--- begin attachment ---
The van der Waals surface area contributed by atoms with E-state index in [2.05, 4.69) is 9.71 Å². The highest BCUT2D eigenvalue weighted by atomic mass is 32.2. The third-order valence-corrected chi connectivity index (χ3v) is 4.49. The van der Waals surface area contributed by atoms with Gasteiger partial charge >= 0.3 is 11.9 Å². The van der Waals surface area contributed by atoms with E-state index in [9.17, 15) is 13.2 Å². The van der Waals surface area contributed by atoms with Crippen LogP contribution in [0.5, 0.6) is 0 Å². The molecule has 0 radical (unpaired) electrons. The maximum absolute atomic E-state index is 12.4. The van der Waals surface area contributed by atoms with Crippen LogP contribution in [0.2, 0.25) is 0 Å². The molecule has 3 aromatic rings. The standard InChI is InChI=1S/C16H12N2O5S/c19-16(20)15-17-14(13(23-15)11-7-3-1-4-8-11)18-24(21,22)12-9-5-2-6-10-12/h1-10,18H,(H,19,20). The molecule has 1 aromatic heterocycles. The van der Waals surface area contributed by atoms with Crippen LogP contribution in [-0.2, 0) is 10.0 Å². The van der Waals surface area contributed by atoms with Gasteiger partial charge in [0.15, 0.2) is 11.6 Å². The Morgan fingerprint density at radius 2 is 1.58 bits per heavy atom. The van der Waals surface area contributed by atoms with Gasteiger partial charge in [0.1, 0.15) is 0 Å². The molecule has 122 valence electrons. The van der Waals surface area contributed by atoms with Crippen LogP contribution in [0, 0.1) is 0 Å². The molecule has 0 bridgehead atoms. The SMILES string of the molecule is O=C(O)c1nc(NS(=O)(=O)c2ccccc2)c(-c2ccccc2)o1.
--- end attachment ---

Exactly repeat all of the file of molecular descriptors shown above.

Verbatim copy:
The van der Waals surface area contributed by atoms with E-state index in [2.05, 4.69) is 9.71 Å². The highest BCUT2D eigenvalue weighted by atomic mass is 32.2. The third-order valence-corrected chi connectivity index (χ3v) is 4.49. The van der Waals surface area contributed by atoms with Gasteiger partial charge >= 0.3 is 11.9 Å². The van der Waals surface area contributed by atoms with E-state index in [9.17, 15) is 13.2 Å². The van der Waals surface area contributed by atoms with Crippen LogP contribution in [0.5, 0.6) is 0 Å². The molecule has 0 radical (unpaired) electrons. The maximum absolute atomic E-state index is 12.4. The van der Waals surface area contributed by atoms with Crippen LogP contribution in [0.2, 0.25) is 0 Å². The molecule has 3 aromatic rings. The standard InChI is InChI=1S/C16H12N2O5S/c19-16(20)15-17-14(13(23-15)11-7-3-1-4-8-11)18-24(21,22)12-9-5-2-6-10-12/h1-10,18H,(H,19,20). The molecule has 1 aromatic heterocycles. The van der Waals surface area contributed by atoms with Crippen LogP contribution in [-0.2, 0) is 10.0 Å². The van der Waals surface area contributed by atoms with Gasteiger partial charge in [0.15, 0.2) is 11.6 Å². The Morgan fingerprint density at radius 2 is 1.58 bits per heavy atom. The van der Waals surface area contributed by atoms with Gasteiger partial charge in [0.1, 0.15) is 0 Å². The molecule has 122 valence electrons. The van der Waals surface area contributed by atoms with Crippen LogP contribution in [0, 0.1) is 0 Å². The molecule has 0 bridgehead atoms. The SMILES string of the molecule is O=C(O)c1nc(NS(=O)(=O)c2ccccc2)c(-c2ccccc2)o1.